What should you do if you’re being stalked and/or harassed?

If you are being stalked or harassed, it is important to gather evidence to show that this behaviour is limiting your freedom, validating your feelings of fear, and that you want this person to stay away from you. You may have to ask this person to stop contacting you, or you may have to rely on someone else to do that for you. You may want to seek a restraining order that prohibits this person from contacting you. Under new changes to the Family Law Act and the Children’s Law Reform Act, you may now also seek a restraining order if you have reasonable grounds to fear for your own safety or for the safety of any child in your lawful custody. It is a good idea to seek legal counselling on your options. It is important to remember that the most dangerous type of stalker is one with whom you have previously had an intimate relationship with because they know you so well.


Below is a list of important things you can do to help prove that you are being stalked and/or harassed.

Report all incidents to the police. Criminal harassment constitutes repeatedly following you from place to place, repeatedly communicating with you directly or indirectly, besetting or watching you at any location you are known to be, or engaging in threatening conduct. The police will determine if harassment is occurring; some incidents only have to occur once for police to lay a charge. It is best to have all information on file, even if it is the first incident. Remember that any contact that you may have with your stalker that is agreed to or initiated by you can work against you.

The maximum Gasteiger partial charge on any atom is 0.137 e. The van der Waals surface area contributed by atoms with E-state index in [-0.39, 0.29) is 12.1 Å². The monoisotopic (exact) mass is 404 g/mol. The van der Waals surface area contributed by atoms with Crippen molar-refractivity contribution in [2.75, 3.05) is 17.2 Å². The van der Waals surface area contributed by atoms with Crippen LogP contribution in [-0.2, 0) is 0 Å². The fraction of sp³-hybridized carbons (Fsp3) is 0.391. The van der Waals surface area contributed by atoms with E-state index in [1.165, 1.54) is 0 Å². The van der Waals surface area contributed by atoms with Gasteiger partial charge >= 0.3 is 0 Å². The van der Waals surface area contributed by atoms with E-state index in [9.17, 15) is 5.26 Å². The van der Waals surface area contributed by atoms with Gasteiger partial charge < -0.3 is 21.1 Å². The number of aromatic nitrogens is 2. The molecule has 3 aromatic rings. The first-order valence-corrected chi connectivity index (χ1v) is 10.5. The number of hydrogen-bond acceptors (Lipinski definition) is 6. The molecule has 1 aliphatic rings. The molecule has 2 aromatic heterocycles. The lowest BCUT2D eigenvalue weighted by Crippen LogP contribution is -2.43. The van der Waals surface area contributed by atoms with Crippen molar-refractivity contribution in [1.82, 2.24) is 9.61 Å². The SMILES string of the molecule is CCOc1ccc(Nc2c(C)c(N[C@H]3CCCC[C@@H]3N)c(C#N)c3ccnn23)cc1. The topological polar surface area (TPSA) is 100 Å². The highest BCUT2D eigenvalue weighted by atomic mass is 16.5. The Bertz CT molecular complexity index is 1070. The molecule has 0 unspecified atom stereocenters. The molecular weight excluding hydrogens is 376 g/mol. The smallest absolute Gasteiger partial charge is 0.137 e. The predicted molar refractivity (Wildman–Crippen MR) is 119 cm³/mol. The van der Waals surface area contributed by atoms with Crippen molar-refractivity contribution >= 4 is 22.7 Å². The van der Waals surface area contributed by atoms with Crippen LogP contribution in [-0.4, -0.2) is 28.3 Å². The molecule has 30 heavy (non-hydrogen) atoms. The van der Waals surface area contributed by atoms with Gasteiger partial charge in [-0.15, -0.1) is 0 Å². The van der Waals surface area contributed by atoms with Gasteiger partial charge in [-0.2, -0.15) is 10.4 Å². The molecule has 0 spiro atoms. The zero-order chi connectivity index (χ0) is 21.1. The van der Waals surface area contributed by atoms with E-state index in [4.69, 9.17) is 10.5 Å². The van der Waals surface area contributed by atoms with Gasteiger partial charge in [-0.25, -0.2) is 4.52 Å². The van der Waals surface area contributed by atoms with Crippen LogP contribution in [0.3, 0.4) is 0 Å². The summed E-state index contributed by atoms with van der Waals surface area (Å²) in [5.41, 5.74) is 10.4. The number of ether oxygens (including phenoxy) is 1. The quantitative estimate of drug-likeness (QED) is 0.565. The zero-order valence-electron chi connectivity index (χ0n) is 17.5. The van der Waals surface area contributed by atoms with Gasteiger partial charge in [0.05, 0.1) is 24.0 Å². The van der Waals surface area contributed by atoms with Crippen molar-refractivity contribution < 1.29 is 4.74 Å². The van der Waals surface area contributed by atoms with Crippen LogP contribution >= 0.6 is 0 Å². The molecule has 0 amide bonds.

Write down every occurrence on a calendar or in a notebook. Only use it for this purpose as this document may be subpoenaed to court. It is helpful if your notes include:

  • the location.
  • the date, time and duration of each incident.
  • what the stalker was wearing.
  • licence plate numbers, vehicle make and colour.
  • exactly what the stalker said/did and what you said/did. It is better not to record your feelings in this notebook. If this document is subpoenaed to court, it is safer for you if your stalker is not able to get any additional personal information about you.


It is best to make your notes immediately after each incident occurs, and to make no further changes. If there have been no changes, then you are allowed to refer to these notes if you are ever on the witness stand.

Start your notes as soon as you suspect that you may have a problem. If you can, it is helpful to ask someone to witness any incident(s), and for them to make notes as well.

It is important for you to keep all evidence, such as letters, tapes of his messages on your answering machine, photographs of flowers or gifts he or she sends to you, etc.

There are some ways for you to protect yourself in a stalking/harassment situation. Victim Services of York Region and some shelters and community support groups have programs which will provide you with a cell phone if it is financially difficult for you to do so yourself.

Always carry things with you that you might need if you suddenly have to go to a safe place.

[Refer to “What to Take with You”]

Trust your own instincts around your safety.